(NNPA)— read with breathtaking bafflement an editorial by Kathleen Parker in the Washington Post dated Sept. 20, 2009 entitled “Playing the Racial Deck.” In sum, Ms. Parker asserts that while Congressman Joe Wilson’s exclamation, “you lie” to President Obama was a “rude display,” the comment was not necessarily racist. With all due respect, is she serious? In short, I agree with Rev. Al Sharpton when he said, “One cannot play the race card if every card in the American deck is racial.”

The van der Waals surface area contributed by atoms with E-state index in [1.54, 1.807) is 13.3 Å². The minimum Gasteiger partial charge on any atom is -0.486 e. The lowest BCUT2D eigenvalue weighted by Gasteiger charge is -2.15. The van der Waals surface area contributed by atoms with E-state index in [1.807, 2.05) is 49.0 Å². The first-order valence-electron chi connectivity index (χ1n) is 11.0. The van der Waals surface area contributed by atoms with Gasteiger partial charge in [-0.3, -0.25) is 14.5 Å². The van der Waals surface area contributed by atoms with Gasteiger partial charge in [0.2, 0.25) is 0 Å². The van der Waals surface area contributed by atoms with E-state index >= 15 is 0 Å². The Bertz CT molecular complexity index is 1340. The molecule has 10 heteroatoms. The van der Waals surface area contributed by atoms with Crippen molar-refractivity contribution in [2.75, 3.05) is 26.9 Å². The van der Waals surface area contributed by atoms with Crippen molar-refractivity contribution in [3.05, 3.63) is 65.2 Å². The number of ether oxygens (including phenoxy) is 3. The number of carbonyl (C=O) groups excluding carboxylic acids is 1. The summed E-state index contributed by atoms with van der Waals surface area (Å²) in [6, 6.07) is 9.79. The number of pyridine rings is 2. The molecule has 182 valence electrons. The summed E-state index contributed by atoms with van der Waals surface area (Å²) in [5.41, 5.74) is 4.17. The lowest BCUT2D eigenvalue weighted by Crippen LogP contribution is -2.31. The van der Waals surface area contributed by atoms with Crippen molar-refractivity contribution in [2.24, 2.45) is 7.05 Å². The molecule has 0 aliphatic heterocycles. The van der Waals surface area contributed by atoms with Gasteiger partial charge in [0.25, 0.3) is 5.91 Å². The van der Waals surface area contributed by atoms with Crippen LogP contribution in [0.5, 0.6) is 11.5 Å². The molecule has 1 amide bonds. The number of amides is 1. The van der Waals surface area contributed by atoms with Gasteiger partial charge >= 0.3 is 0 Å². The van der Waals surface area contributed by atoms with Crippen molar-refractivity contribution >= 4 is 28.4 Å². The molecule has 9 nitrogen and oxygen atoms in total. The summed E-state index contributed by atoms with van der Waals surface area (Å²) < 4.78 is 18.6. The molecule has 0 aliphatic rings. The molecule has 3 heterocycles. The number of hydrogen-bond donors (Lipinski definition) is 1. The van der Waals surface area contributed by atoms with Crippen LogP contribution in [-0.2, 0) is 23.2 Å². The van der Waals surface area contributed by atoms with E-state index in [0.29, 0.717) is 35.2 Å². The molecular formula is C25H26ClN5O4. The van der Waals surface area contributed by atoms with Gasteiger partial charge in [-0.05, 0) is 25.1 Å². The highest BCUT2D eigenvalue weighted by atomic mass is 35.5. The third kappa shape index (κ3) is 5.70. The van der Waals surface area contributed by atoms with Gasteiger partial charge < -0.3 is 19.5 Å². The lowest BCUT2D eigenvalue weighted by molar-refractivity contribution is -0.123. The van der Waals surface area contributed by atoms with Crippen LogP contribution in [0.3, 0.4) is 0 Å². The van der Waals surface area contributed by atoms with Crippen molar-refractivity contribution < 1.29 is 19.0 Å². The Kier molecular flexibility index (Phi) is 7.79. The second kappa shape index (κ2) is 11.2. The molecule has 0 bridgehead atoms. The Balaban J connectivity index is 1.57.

Speaking to NBC News anchor Brian Williams, former President Jimmy Carter (taking a breather between having tea with dictators and lunatics) proffered that not only was South Carolina Rep. Joe Wilson’s inappropriate outburst during President Obama’s speech before a joint session of Congress fueled by racism, but the wider opposition to Obama is also based on the fact that Obama is Black. Said Carter: “I think an overwhelming portion of the intensely demonstrated animosity toward President Barack Obama is based on the fact that he is a Black man, that he’s African-American.”